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Chiefs Draft 2013: Going Long with Long Ball!

Each year, I try to get (read harangue, cajole, bribe) the king of Drafttek’s Big Board, my friend, Long Ball. After many emails, and promises of lots of beer and some good Carolina BBQ, he agreed to answer a few questions about this year’s draft and the Chiefs. Long Ball is a good friend of mine and I am very grateful he agreed to give us some insight. Although he is a Cowboys’ fan, he has a special place in his heart for our Chiefs. Long Ball combines a good overall knowledge of football, a good scouting mind and enough of an outside perspective on the Chiefs to wipe away the Chiefs blinders.  He is in the process of writing his annual series: The Big Uglies which will be posted on Drafttek.com. I recommend it highly.

 

Last year’s draft was headlined by Andrew Luck. This year’s draft doesn’t seem to have that same type of star power. Are we blinded by the lack of a star QB or is this draft lighter on super blue chip prospects?

Ordinarily there are anywhere from 18 to 22 “blue-chip” prospects in a given draft . . . this year the number may be less than 12, as far as immediate impact players.  However, this draft may be as deep from a “contributor” standpoint as any I’ve graded in a long time.  And yes, this is a weak draft for the QB position. 

 

The popular perception of this draft is that it is three rounds deep with starter prospects. Is that how you read it? Where are the deep spots in the draft and where is it lacking?

Pretty much . . . the 2013 NFL Draft is deep at offensive guard, right offensive tackle, defensive tackle, defensive end and/or 3-4 outside linebacker, 4-3 outside linebacker, cornerback and safety. Now keep in mind that offensive guard is deep almost every year as there are offensive tackles who lack the footwork to play the perimeter and move inside at the next level . . . but there are some guards who played the position in college this year who will play at the next level.

Quarterback, feature (“bell-cow”) running backs, “plug-n-play” wide receivers and offensive centers are lacking this year.

 

You are always good for a dark horse Big Ugly prospect. Do you have one this year?

I have a few . . . at OT I like Menelik Watson from Florida State. The junior from Manchester, England played in just 12 games this season, to bring his career total to 20.  Watson, a former boxer and Division I basketball player for Marist College, didn’t start playing football until his sophomore season at Saddleback College (CA).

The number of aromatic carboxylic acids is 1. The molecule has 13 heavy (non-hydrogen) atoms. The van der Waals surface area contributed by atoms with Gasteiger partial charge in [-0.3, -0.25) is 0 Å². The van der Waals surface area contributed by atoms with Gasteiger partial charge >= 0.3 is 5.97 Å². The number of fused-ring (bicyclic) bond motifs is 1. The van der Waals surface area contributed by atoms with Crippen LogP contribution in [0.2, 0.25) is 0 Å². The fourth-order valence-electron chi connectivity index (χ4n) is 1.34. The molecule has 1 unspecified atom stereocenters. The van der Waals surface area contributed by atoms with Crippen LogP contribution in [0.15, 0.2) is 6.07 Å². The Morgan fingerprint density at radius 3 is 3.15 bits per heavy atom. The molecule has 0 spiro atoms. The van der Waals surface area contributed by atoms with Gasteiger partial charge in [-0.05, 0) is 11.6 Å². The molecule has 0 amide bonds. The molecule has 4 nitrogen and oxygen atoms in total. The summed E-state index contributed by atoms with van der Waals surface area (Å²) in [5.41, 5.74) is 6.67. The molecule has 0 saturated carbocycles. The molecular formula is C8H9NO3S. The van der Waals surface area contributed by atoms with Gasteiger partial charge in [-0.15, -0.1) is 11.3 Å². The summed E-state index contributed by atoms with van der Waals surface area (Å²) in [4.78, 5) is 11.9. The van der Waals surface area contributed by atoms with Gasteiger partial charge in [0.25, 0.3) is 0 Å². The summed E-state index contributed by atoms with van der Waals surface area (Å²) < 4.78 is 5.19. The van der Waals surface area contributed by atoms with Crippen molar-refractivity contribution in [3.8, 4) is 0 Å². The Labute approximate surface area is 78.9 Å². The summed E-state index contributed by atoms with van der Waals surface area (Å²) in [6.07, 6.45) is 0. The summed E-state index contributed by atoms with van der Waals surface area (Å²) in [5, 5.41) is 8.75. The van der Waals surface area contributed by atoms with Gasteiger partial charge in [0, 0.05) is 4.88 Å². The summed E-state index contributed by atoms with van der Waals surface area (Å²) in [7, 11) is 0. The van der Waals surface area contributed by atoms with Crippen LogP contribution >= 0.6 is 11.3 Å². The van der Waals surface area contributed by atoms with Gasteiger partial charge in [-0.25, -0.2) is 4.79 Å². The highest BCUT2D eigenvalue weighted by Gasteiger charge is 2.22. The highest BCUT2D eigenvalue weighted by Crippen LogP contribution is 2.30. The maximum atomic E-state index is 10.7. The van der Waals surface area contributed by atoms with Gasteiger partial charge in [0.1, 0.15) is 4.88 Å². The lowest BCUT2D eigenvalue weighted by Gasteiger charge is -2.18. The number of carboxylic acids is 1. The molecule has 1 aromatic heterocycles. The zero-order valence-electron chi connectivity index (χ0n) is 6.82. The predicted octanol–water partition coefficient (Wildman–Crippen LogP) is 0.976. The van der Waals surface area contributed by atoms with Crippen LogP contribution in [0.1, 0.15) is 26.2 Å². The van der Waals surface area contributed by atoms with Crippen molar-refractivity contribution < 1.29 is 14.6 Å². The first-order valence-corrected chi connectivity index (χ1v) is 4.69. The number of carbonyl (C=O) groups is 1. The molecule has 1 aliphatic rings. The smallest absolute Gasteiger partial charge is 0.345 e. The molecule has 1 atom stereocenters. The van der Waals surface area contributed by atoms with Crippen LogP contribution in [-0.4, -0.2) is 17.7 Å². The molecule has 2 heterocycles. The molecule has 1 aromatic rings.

I also like OT Terron Armstead from Arkansas-Pine Bluff, who dominated opponents in SWAC play. Terron was an injury replacement for Dallas Thomas at the Senior Bowl and didn’t look out of place in Mobile. He had a rough start in the final practice with some bad reps in one-on-one drills, but he recovered and improved throughout practice, finishing strong and earning praise from coaches.

At OG, there are a couple of college tackles that I think will excel inside:  Vinston Painter from Virginia Tech and David Bakhtiari of Colorado.  And finally, if a team is looking for versatility, they could do far worse than David Quessenberry of San Jose State who can play all 5 OL positions and play them well.

Dark horse prospects on the DL would include Montori Hughes of Tennessee-Martin, Nicholas Williams of Samford and Jared Smith of New Hampshire (thought I had better pick some small-school prospects that not everyone has heard of).

 

The Chiefs have a new Head Coach and General Manager once again. You watched Andy Reid coach the Eagles for years. One thing that concerns me about him is his lack of success after losing his legendary Defensive Coordinator, Jim Johnson. Is that too simplistic a view? What are your thoughts on hiring John Dorsey?

The conclusion is not simplistic but you need to take it a little deeper . . . Andy Reid did depend upon Jim Johnson, who was as adaptable a DC as the game has seen.  The reason I say that is he knew when the Eagles WC offense was not controlling the ball, he had to increase the attacking nature of the Philadelphia defense and get turnovers.  The West Coast offense can utilize a rushing attack and I sincerely hope Reid will include that facet in his game plans for the Chiefs.  Reid will base decisions on a trust factor (moving Juan Castillo from OL to DC) and the results can come back to bite him.  New DC Bob Sutton has a disciplined, yet varied, background and I hope he can grow to adapt on the fly as quickly as Johnson could.

I like the Dorsey hire . . . he has gained excellent, solid experience through the Green Bay regime, was hired by Ron Wolf and has a “roll up your sleeves” work ethic as opposed to the “I’m smarter than everyone else” attitude of Scott Pioli.

 

While fans look at the first round or two of the draft, the money in the draft is in pulling good players out of rounds three and beyond. The Chiefs could use a 4th corner to develop and backup C/G. Are there any players you like in the mid-late rounds in those positions? 

Both starters (Brandon Flowers and Javier Arenas) are small; yet the Chiefs have acquired some nice-sized CB’s over the past few years (DeQuan Menzie, Jalil Brown, Neiko Thorpe).  I would continue that trend and look at Darius Slay of Mississippi State, Blidi Wreh-Wilson of Connecticut or Tharold Simon of LSU . . . all 3rd to 4th round prospects.